I suppose both programs are great–there seems to be a fine line developing on this site as to which programs are considered “optimizers” and those that clean out massive amounts of garbage and block telemetry and other settings necessary for MS Windows 10 to run natively–telemetry and all.

    As mentioned with the duplicate file finder, many users explore and use such programs without any backup or notes as to when they cleaned out the “duplicate” files or “garbage” only to discover with an update that their systems are “broken.”

  15. RossN said on February 1, 2020 at 8:02 pm
    Reply

    Still using W10Privacy here.

  16. Paul(us) said on February 1, 2020 at 9:46 pm
    Reply

    Thanks, Ghacks.net/Martin Brinkman,
    For updating the info on this I think potentially really great program.
    I am a great fan of all the products from https://www.oo-software.com/en/ products and there free and also easy to use Windows 10 anti-spy software I personly think it does a great job and therefore I use it. https://www.oo-software.com/en/shutup10.

    But I am going to give this program a really good look over and for now the first reaction is that I considering installing it.

  17. 5fgfgfgrt5 said on February 2, 2020 at 2:18 am
    Reply

    Switch to Mac or Linux

  18. Dorothy said on February 2, 2020 at 3:42 am
    Reply

    False sense of security. Microsoft designed Windows 10 to be impossible to reign in. And, guess what the company will do if any of these bandaids manage to accomplish something? They’ll patch the OS.

    Closed source code means it can be doing anything it wants to. There are a billion ways to get your data without you knowing about it. macOS is riddled with spyware, too. I bet Linux is also quite compromised. Using a computer today on the Internet means being spied upon and having one’s data taken. Fact of life.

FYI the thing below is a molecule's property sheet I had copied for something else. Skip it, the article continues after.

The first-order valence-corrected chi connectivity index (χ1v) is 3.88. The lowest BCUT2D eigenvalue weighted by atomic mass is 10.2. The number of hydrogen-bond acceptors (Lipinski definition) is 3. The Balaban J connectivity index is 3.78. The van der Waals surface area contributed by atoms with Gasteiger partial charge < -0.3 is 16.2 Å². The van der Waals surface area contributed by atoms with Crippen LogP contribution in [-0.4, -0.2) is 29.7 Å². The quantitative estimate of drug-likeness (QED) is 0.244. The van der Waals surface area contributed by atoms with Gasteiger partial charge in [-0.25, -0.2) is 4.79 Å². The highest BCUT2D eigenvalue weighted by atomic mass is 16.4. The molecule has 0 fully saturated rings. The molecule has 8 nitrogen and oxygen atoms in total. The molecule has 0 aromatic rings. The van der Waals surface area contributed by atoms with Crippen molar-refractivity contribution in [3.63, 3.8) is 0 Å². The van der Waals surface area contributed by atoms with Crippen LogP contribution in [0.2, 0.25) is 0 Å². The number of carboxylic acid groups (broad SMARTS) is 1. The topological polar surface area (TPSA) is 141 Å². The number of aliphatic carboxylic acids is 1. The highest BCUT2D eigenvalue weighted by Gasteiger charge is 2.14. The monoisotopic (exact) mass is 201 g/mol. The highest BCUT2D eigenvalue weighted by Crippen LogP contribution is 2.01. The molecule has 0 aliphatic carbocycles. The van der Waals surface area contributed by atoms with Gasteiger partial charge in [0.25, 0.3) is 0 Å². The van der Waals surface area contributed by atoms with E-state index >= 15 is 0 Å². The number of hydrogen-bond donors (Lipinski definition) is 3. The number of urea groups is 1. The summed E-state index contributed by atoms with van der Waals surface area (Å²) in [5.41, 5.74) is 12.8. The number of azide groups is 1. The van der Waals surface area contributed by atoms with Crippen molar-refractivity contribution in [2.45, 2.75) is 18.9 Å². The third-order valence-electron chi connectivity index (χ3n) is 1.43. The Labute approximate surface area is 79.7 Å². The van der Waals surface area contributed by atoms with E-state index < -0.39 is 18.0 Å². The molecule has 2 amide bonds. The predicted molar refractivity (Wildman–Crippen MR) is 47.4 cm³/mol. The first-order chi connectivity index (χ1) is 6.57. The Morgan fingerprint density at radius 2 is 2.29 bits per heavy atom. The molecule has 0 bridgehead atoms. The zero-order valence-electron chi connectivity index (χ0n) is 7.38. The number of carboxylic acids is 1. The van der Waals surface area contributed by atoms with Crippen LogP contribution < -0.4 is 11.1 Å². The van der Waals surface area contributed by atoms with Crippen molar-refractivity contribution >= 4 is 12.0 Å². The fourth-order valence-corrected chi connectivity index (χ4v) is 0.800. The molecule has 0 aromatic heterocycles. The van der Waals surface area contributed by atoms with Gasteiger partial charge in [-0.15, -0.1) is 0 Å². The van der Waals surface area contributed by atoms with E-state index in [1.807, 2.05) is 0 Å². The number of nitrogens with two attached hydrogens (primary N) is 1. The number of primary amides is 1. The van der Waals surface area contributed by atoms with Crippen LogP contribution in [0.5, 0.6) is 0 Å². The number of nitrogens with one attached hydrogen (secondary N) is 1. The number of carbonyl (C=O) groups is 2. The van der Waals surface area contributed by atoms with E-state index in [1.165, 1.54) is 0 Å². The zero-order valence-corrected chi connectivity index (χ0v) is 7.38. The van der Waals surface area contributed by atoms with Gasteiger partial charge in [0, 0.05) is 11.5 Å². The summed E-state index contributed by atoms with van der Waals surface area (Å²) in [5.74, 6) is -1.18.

19. RAC2010 said on February 2, 2020 at 1:26 pm
    Reply

    I tried out DebotNet. It looks very good, but because I use WPD and WUB, I dont need it. But if I werent using WPD, I would use DebotNet. There is one problem with ALL these products: they all keep a record of what is turned off and turned on in each’s configuration file. So when I open DebotNet, all options are UNCHECKED, even though they are all actually turned off with other apps. Much better in my opinion (and more complex to write, of course) is to not use the config files, but rather to check the status of each option.

    1. Deяn said on February 3, 2020 at 12:37 pm
      Reply

      Absolutely agree with RAC2010 comment!
      As I also tried the program, what I need and miss is reading of current W10 settings status i.e. what is already turned off or on!
      Can you someone share which other program show the status too?

  20. Tester said on February 2, 2020 at 3:27 pm
    Reply

    Is the script for disabling DRM Internet Access correct? Looks strange to me.

  21. HJB said on February 3, 2020 at 1:07 am
    Reply

    What do you have to say about WinAero Tweaker? I have used it and it seems very good but I would like to hear opinions from more experienced people.

  22. Anonymous said on February 3, 2020 at 8:18 am
    Reply

    Really impressive work :O

  23. Ramos72 said on February 3, 2020 at 10:12 am
    Reply

    Used shutp10 before, but this makes it look like app for kiddies. Thanks for letting us now Martin, really appreciated.

    1. Daer5 said on February 4, 2020 at 1:53 pm
      Reply

      Without reading beyond what is said here, are these tools free and open source? .. we know what we are installing on the pc that modifies our secure system? ..

      The idea of ​​a tool whose payload allows us with one click to stop Windows services is very beautiful, but how safe or advisable to do it?

      Tear off the head of Avast that you are wearing, free things usually come with retroactive effect!

  24. Grdkffg said on February 3, 2020 at 1:16 pm
    Reply

    Mobile site Unreadable with all the ads

    1. Marmor said on February 3, 2020 at 1:57 pm
      Reply

      you could use this http://www.imirin.com
      they are redericting the stuff and working on redesign

  25. John G. said on February 3, 2020 at 4:12 pm
    Reply

    @Martin thank you very much for this useful article! 😊

  26. Paul said on February 4, 2020 at 11:21 pm
    Reply

    Great app, thanks for the update and review Martin.

    Also the self-appointed experts here provide great entertainment.

  27. Anonymous said on March 14, 2020 at 3:52 pm
    Reply

    Can be now extended with packages

    https://www.mirinsoft.com/debotnet-packs